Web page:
‘Cold-Fuel Pressure Builder’ Solves the Two-Fuel Quandary
Chart Industries is promoting “a breakthrough technology” for liquefied natural gas fuel tanks that solves the problem of multiple dispensers for different types of truck engine systems.
“Previously,” states a release, “LNG fuel stations were required to deliver LNG at two different pressures and saturation temperatures… driving fuel station infrastructure complexity and cost.”
Chart’s new onboard CPB, for Cold-Fuel Pressure Builder, can accept cold fuel (saturated at less than 60 psi) “and consistently support most engine pressure requirements.”
Product Could Help Simplify Fueling Station Design
The product is in field trials now, says Chart vehicle fueling sales manager Kevin Lutin. It will carry a single-unit list price of just under $3,000 as both a new tank option or as a retrofit, he told F&F, noting that multiple fleet orders will qualify for volume discounts.
The CPB, together with existing Chart LNG vehicle fuel systems, “will work safely and reliably and with minimized chance of venting” during vehicle operation and fueling. It enables “simplified fuel station design and reliable SI [spark ignition] engine operation,” the company says, “independent of LNG fuel station capability.”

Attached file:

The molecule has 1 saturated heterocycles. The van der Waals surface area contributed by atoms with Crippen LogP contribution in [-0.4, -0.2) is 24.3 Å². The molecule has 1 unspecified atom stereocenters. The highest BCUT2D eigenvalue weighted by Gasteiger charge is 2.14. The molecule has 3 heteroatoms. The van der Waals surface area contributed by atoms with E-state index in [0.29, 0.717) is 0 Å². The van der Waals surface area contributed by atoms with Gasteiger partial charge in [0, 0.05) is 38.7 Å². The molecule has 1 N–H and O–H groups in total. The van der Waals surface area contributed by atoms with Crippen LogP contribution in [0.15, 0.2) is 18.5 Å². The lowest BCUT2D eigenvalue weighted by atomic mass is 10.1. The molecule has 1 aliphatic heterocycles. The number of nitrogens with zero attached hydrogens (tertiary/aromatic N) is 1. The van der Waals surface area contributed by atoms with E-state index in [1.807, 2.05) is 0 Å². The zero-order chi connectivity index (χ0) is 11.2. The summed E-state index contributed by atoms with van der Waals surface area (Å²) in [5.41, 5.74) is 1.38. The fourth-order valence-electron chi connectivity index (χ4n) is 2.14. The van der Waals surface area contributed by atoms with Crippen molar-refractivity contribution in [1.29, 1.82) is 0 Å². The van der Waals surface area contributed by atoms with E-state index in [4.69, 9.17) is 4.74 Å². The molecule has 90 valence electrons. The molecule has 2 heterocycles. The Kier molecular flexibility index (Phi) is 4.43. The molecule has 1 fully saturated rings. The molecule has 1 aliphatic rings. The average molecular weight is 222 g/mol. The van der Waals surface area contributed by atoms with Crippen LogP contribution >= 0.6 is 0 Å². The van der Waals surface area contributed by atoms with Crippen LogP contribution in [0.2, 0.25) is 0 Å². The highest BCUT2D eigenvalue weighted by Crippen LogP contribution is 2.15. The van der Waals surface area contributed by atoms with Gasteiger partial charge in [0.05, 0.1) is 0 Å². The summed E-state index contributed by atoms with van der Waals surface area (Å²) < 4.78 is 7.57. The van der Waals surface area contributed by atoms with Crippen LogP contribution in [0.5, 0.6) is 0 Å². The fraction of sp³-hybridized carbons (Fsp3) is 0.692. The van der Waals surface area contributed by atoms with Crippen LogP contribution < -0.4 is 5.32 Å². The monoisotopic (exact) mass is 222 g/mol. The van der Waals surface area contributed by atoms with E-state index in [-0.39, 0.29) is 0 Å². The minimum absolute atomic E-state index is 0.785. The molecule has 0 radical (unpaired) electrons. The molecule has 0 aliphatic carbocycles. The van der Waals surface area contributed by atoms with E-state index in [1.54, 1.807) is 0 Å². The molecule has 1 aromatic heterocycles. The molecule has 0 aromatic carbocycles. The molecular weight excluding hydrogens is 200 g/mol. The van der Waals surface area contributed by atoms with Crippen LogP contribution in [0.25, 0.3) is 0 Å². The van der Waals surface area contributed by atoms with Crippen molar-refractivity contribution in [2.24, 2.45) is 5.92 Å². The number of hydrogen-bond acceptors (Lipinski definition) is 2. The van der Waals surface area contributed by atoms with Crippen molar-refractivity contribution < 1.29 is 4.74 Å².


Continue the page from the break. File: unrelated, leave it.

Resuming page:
The CPB “enables a simplified vehicle fuel system, which does not require additional complexity, such as an on-board vehicle pump to deliver fuel to the engine.”
The following CPB features were highlighted at ACT Expo in Washington, D.C. last week:
- operates when “under-saturated” or “cold fuel” is dispensed;
- enables a modest increase (typically 4.0 to 6.5%) in fuel density;
- provides adequate pressure for drive-away after fueling;
- actively saturates the fuel in the vehicle tank, if necessary;
- utilizes vehicle’s electrical system for saturation energy; and
- retrofits to any Chart LNG vehicle fuel system.
Further, the firm says, a CPB-equipped Chart LNG fuel system will operate just as it does now when it receives saturated LNG (typically above 100 psi) from a fuel station. If it receives lower pressure (and saturation temperature) cold fuel from the fuel station, the CPB automatically increases the pressure (and temperature) of the vehicle fuel tank to reliably meet the engine’s pressure requirements.
Chart notes that the new system was developed “based in the input of industry partners, such as fuel station operators and truck manufacturers, to work with either spark-ignition or compression-ignition indirect injection (IDI) fuel systems.”
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Source: Chart Industries with Fleets & Fuels follow-up